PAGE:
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Effects of temperate agroforestry on yield and quality of different arable intercrops
- Pardon, P., Reubens, B., Mertens, J., Verheyen, K., De Frenne, P., De Smet, G., Van Waes, C., Reheul, D.
- Agricultural systems 2018 v.166 pp. 135-151
- Populus, alley cropping, corn, crop quality, crop rotation, crop yield, ecosystem services, fields, forage, potatoes, primary productivity, processing technology, summer, tree age, trees, winter, winter barley, winter wheat, Belgium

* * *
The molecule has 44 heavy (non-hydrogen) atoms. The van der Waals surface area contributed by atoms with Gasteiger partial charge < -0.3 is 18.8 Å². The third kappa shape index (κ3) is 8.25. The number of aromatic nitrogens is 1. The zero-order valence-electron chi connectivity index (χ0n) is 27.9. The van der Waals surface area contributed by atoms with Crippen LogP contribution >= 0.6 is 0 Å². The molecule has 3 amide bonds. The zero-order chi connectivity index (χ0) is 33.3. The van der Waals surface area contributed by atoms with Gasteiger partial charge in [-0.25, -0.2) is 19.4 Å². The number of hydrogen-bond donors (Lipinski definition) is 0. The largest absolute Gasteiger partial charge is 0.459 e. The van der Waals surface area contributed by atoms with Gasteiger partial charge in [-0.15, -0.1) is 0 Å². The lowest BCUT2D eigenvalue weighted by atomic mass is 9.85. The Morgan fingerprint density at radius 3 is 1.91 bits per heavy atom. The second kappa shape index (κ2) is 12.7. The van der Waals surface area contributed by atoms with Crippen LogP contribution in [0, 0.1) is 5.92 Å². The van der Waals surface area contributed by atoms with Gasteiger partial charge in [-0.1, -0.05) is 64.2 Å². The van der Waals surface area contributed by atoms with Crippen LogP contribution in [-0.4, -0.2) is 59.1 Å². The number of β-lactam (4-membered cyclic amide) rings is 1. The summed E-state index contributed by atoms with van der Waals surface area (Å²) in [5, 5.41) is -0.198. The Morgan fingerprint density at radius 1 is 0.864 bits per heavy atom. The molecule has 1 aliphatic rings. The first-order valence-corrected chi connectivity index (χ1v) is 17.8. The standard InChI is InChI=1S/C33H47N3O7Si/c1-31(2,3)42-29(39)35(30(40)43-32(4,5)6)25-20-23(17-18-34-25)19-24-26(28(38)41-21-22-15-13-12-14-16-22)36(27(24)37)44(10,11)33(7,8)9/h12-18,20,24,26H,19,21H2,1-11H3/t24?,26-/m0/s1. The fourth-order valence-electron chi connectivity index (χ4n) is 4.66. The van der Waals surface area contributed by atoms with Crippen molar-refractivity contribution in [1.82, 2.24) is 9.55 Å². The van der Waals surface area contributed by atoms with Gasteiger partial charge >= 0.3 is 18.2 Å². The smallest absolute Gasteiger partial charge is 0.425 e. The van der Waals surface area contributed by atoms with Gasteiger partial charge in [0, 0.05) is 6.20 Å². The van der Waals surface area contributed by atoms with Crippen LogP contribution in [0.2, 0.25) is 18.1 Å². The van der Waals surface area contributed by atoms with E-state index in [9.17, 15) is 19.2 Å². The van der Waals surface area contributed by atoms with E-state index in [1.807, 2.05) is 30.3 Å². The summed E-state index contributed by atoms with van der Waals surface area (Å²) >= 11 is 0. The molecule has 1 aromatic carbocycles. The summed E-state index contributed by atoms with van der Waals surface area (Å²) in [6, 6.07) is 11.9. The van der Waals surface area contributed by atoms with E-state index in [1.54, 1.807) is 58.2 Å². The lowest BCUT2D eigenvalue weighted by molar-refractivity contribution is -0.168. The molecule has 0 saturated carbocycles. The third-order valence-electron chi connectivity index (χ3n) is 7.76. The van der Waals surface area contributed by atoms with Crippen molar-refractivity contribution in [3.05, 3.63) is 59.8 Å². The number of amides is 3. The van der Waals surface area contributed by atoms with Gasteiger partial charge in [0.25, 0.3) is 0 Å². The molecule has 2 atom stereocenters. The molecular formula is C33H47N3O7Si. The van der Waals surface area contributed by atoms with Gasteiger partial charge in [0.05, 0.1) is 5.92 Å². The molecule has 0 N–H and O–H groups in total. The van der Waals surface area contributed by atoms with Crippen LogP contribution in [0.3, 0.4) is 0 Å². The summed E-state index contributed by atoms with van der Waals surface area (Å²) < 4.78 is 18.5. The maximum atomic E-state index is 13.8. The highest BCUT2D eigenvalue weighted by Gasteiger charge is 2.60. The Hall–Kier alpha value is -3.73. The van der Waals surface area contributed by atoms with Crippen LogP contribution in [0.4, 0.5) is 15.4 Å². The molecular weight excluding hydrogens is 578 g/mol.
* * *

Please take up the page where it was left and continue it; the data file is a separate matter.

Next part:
- Agroforestry systems (AFS) are considered to be a sustainable agricultural practice, as they deliver a wide range of ecosystem services (ES) while maintaining (agricultural) primary production. To optimize the productivity of AFS, the recommendation is to use well adapted tree-crop combinations, thereby limiting competition for resources and maximizing synergies. However, yield and quality data on arable crops in temperate AFS are scarce, in particular for AFS with a mature tree component. Here we assessed the influence of tree rows of contrasting age on yield and quality of key western European arable crops. We focused on (forage) maize, potato, winter wheat and winter barley during three consecutive years (2015–2017) on a set of 16 arable agroforestry fields in Belgium comprising 6 young (2–7 year old) alley cropping fields and 10 fields bordered by a row of deciduous trees of moderate to older age (15–48 years old). Both tree age and crop type were key determinants of yield and quality of the investigated arable crops. While effects on crop yield were limited for all crops near young tree rows, substantial yield reductions were observed near mature trees, in particular for maize and potato (both summer crops). Effects on crop quality were limited for all crops under study, with substantial effects only arising near the oldest tree rows. To optimize the provisioning service of AFS, the cultivation of winter cereals may be advisable over maize and potato towards the end of the rotation of an AFS. In addition, poplar trees should be harvested when they reach their target diameter for industrial processing. If tree rows are preserved for the delivery of other ES, however, substantial impacts on crop yield and quality should be taken into account.